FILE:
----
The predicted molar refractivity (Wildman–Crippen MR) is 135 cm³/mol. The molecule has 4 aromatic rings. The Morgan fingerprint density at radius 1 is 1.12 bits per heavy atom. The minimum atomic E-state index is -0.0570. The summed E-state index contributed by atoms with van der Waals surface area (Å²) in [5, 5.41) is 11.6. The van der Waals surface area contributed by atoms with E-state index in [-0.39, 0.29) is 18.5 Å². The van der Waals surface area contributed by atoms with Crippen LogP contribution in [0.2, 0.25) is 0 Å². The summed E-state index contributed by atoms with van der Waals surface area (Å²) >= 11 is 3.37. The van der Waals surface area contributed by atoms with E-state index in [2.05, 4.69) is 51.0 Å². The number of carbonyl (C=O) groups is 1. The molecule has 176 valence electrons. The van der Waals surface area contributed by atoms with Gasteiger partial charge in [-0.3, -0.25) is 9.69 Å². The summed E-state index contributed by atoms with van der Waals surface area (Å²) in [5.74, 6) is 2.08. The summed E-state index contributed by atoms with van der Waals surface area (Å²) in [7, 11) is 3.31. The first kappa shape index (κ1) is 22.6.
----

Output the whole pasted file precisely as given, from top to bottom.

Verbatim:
The predicted molar refractivity (Wildman–Crippen MR) is 135 cm³/mol. The molecule has 4 aromatic rings. The Morgan fingerprint density at radius 1 is 1.12 bits per heavy atom. The minimum atomic E-state index is -0.0570. The summed E-state index contributed by atoms with van der Waals surface area (Å²) in [5, 5.41) is 11.6. The van der Waals surface area contributed by atoms with E-state index in [-0.39, 0.29) is 18.5 Å². The van der Waals surface area contributed by atoms with Crippen LogP contribution in [0.2, 0.25) is 0 Å². The summed E-state index contributed by atoms with van der Waals surface area (Å²) >= 11 is 3.37. The van der Waals surface area contributed by atoms with E-state index in [2.05, 4.69) is 51.0 Å². The number of carbonyl (C=O) groups is 1. The molecule has 176 valence electrons. The van der Waals surface area contributed by atoms with Gasteiger partial charge in [-0.3, -0.25) is 9.69 Å². The summed E-state index contributed by atoms with van der Waals surface area (Å²) in [5.74, 6) is 2.08. The summed E-state index contributed by atoms with van der Waals surface area (Å²) in [7, 11) is 3.31. The first kappa shape index (κ1) is 22.6.